How Early Printings of the Declaration of Independence Wound Up At UVA


After graduating in 1946 from the University of Virginia’s School of Engineering and Applied Science, Albert Small began collecting rare books and manuscripts pertaining to Thomas Jefferson, UVA and American history.

So, you might say the Washington, D.C. native – who spent his career in construction and real estate – hit the jackpot when he got his hands on the John Dunlap broadsides, which were the first published copies of the Declaration of Independence.

In 1999, Small donated the broadsides, plus other letters and documents pertaining to the writing and signing of the Declaration, to UVA.

Today, the former Board of Visitors member’s collection – considered the most comprehensive of its kind – is on permanent display at UVA’s Albert and Shirley Small Special Collections Library.

“He spent many years forming the collection, painstakingly, one item at a time through booksellers, purchasing at auction and so on,” curator David Whitesell said.

The jewels of the Albert H. Small Declaration of Independence Collection are two original Dunlap broadsides, of which Whitesell said only 26 are known to exist. Small’s copy is the one on display. The library also owns a copy that it purchased in the 1950s. It is in poorer condition and only made available to qualified researchers.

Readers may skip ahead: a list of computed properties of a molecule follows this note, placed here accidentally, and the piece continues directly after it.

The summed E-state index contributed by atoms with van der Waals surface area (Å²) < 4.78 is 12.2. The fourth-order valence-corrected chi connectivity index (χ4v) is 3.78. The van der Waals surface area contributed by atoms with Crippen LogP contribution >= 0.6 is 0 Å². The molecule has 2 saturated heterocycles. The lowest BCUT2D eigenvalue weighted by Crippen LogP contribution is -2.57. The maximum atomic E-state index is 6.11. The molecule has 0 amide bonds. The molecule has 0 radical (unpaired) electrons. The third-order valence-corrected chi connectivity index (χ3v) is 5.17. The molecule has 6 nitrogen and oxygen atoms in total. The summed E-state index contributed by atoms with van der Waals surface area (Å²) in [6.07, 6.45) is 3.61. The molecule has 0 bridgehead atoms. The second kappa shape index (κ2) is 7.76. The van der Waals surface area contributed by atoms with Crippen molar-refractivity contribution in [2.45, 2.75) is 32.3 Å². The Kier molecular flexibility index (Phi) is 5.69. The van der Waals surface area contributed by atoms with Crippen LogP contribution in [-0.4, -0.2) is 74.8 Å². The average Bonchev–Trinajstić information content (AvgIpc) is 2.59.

The collection tells the story of the Declaration, from its preparation, Jefferson’s authorship, production and printing to the individuals behind the seminal moment in American history.

In July of 1776, John Dunlap of Philadelphia was the official printer to the Second Continental Congress, whose broadsides – including those of the Declaration, the wording of which was formally approved on July 4 – were dispatched to be posted and read aloud. The distribution of the Dunlap broadsides prompted additional printings of the text in colonies from New Hampshire to Virginia. Through Dunlap’s broadsides, news of independence spread.

“It’s a major attraction for people all year round,” said reference librarian Penny White, alluding to the broadsides. “There aren’t that many of them left and we happen to have two, which puts us on par with the Library of Congress.”

One of the first things you see in the exhibit is a large sign with the words “We hold these Truths to be self-evident.” On the walls are rare paintings of the Declaration being signed, along with portraits and signatures of the authors. A documentary film about the Declaration of Independence, its signers and highlights of the collection is shown on a continuous loop. A large interactive tablet allows visitors to scroll through history with the touch of their fingers.

In the summer, the exhibit hosts symposiums and is a popular tourist stop, especially around Independence Day.

“There is increased foot traffic in the Declaration gallery at this time of year generally,” said Heather Riser, the director of operations for the Harrison-Small Research Center.

The exhibit, which is free and open to the public, will be closed Wednesday before resuming regular hours of operation on Thursday.

As you might expect, Small remains quite proud of his collection.

“Usually he pops in when he’s in Charlottesville,” Whitesell said.

For information, call 434-243-1776.

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Whitelaw Reid

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